by Lawrence Wright, Playwright
Watch an excerpt of Lawrence Wright's address to the company of Camp David at first rehearsal.
Three men, representing three religions, met for thirteen days at the presidential retreat of Camp David in the autumn of 1978 in order to solve a dispute that religion itself had largely caused. Beliefs built on ancient texts and legends conspired to create one of the most obdurate conflicts of modern times, one that has drowned the Middle East in a prehistoric blood feud, flooded the region with refugees, spawned terrorist movements that have created mayhem and heartbreak all over the world, and even brought the superpowers of the time to the brink of nuclear war. This play is an account of how these three flawed men, strengthened but also encumbered by their faiths, managed to forge a partial and incomplete peace, an achievement that nonetheless stands as one of the great diplomatic triumphs of the twentieth century and one that has yet to be repeated.
When the leaders of Egypt and Israel met at Camp David, their two countries had engaged in four wars in the previous thirty years – five, if one counts the so-called War of Attrition that occupied the two countries between 1969 and 1970. All of these wars were a part of a larger struggle for Israel’s existence; and although conflicts continue between Israel and its other neighbors, the peace that was fashioned at Camp David removed the only Arab adversary that posed a genuine military threat to the future of Israel.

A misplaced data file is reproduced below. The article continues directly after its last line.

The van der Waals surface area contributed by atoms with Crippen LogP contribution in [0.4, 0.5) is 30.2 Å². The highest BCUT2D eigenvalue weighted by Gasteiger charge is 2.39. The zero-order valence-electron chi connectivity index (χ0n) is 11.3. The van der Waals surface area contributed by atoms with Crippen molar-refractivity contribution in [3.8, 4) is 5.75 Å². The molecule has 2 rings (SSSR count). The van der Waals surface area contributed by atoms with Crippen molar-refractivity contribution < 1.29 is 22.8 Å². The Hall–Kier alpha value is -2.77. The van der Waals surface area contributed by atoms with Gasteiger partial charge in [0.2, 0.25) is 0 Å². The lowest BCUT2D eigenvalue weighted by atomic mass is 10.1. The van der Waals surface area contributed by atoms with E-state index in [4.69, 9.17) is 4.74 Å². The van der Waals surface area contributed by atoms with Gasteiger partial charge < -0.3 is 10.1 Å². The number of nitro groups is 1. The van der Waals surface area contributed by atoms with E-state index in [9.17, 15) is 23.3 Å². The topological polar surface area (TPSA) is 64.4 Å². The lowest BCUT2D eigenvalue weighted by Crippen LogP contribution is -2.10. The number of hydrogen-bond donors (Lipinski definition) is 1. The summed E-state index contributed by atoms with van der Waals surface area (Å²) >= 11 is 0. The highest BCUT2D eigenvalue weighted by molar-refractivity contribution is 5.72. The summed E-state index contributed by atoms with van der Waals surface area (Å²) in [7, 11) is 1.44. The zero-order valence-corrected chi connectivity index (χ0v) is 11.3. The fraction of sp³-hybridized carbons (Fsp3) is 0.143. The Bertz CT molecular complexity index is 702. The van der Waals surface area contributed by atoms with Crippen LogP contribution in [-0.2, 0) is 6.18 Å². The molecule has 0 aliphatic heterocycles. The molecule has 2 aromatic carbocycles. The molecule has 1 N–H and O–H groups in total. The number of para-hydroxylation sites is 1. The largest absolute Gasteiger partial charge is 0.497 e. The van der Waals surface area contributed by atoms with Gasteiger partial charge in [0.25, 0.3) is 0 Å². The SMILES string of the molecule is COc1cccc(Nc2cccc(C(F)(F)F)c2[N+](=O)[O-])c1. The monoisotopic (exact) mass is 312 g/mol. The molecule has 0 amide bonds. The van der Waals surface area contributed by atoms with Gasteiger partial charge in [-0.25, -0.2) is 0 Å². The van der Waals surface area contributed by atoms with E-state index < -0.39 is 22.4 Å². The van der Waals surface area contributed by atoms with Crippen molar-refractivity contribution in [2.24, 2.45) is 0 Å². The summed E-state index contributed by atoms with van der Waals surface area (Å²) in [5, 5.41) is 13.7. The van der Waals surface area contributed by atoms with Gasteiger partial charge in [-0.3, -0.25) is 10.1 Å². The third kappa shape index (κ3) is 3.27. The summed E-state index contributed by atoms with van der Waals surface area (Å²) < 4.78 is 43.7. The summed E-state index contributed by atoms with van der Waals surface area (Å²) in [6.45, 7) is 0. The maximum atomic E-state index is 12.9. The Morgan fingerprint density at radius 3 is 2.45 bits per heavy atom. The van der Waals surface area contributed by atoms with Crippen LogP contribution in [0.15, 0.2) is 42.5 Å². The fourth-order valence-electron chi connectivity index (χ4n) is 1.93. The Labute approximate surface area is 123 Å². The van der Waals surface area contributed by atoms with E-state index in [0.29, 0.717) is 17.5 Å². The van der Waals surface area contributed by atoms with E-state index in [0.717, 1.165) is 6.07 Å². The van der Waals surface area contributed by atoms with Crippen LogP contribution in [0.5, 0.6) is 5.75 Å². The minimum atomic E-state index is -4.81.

They were not perfect men. Jimmy Carter was a failing president, Menachem Begin a former terrorist, and Anwar Sadat an assassin. They are joined in this drama by a fourth figure, Rosalynn Carter, whose task was to make peace among the peacemakers.
War seldom achieves what was expected or hoped for by its participants; even victory often breeds a future defeat. The Middle East from distant times till now is a cautionary story of the failure of war to impose a lasting and just peace. There is never a perfect time or ideal people to bring an end to bloody conflicts; and unlike the talent for war, the ability to make peace has always been rare. I hope that this play will provide some insight into how that difficult process is accomplished, even by violent men, who are prejudiced by their backgrounds, hampered by domestic politics, and blinded by their beliefs. Camp David tells us of the compromises that peace demands, and of the courage and sacrifice required of leaders whose greatest challenge is to overcome their own limitations.